An adaptation of the Zeus malware kit is targeting job seekers and turning them into mules.

The Trojan horse sits dormant on an infected computer until it's triggered by a person visiting, says George Tubin, a senior security strategist at Trusteer. Using HTML injection, this Zeus adaptation redirects a job seeker to a phony recruitment website that looks legitimate.

"Criminals would create a job opening from a company looking for 'financial managers,'" Etay Maor, senior product marketing manager at Trusteer, explains in a blog. "The ads would include enticing descriptions of easy money from simple 'work-at-home' jobs, luring job seekers to contact the 'employer' to unknowingly serve as the money laundering component of a cybercrime gang."

Applicants are then duped into funneling cash from a victim's bank account to the cybercriminals behind the devious tactic.

"Malware authors ... recognize that job seekers who actively access employment websites have a high potential to be successfully recruited and serve as money mules," Maor wrote in his blog.

The scheme is a natural extension of what Zeus was already good for — collecting sensitive personal information and one-time-password data, says Robert E. Lee, an Intuit business analyst.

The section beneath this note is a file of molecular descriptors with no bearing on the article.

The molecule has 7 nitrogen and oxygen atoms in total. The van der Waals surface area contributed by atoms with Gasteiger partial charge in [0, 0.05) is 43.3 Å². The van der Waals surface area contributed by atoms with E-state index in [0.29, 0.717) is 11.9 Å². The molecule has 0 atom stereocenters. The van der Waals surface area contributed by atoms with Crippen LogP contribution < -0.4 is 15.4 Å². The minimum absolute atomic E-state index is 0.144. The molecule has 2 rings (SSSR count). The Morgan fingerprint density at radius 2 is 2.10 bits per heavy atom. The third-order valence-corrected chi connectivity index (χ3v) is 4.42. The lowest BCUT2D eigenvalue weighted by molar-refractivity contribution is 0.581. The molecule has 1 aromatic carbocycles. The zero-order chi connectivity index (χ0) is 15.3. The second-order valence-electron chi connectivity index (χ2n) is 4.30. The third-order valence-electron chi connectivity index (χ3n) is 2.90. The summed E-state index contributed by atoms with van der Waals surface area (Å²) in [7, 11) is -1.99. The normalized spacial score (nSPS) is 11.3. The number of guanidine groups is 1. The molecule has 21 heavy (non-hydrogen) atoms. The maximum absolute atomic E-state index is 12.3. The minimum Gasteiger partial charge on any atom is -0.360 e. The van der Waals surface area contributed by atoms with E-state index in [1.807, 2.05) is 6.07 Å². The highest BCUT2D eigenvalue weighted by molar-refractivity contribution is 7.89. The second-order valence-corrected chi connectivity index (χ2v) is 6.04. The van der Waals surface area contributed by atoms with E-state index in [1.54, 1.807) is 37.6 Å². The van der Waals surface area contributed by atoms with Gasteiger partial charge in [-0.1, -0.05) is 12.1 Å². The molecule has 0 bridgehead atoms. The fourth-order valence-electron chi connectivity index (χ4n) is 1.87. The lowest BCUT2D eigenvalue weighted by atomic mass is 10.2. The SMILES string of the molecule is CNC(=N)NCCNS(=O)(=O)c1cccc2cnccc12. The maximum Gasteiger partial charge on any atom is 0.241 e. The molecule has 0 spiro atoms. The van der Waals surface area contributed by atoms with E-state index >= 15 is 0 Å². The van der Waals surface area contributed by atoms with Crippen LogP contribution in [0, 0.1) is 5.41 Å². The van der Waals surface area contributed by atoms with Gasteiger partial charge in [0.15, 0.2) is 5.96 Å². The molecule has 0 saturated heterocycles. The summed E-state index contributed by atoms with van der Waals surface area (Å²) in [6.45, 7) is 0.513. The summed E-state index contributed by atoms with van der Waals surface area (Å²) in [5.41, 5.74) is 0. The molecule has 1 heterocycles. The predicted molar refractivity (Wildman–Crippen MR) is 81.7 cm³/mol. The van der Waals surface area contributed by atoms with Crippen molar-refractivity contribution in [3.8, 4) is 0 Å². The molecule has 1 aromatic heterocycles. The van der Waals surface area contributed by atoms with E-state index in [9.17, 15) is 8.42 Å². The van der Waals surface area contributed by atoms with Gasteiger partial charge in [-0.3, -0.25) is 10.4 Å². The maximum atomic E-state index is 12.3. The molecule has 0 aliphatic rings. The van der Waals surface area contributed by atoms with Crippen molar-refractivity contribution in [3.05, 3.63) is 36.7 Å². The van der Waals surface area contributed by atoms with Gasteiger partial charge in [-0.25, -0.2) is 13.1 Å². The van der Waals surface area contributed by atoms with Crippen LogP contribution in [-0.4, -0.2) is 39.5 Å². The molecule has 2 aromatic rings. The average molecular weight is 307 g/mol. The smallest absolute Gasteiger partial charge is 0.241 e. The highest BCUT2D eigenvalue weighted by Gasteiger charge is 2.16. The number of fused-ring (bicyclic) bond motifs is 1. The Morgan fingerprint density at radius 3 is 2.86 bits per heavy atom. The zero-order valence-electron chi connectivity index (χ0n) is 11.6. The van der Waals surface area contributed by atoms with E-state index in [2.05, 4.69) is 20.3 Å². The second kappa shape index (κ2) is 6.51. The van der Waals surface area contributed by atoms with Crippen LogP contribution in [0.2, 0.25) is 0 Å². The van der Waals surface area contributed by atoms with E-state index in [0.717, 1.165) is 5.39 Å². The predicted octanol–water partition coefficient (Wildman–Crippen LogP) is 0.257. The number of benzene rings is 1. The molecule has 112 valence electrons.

"If you control what the user sees on their screen, it makes social engineering so much simpler," he said. "They use it to trick users into running malware on their phone, why not help them get a job in the exciting world of forex trading, too?"

In the past, crews of criminals that use Zeus to ply their craft hired handlers to recruit mules for money movement, Ken Baylor, a research vice president at the information security research and advisory company NSS Labs, said by email. For instance, stolen money would be cashed out by mules who would then send the funds to handlers, who would pass the money along to the original criminal crews — minus a 45-55% handling fee, of course.

"Mule handlers are being squeezed out of the market," Baylor said in the email. "To lower costs, [hackers] are researching new ways to attract and retain mules."

Trusteer has stumbled upon one such method: going after job seekers, he said.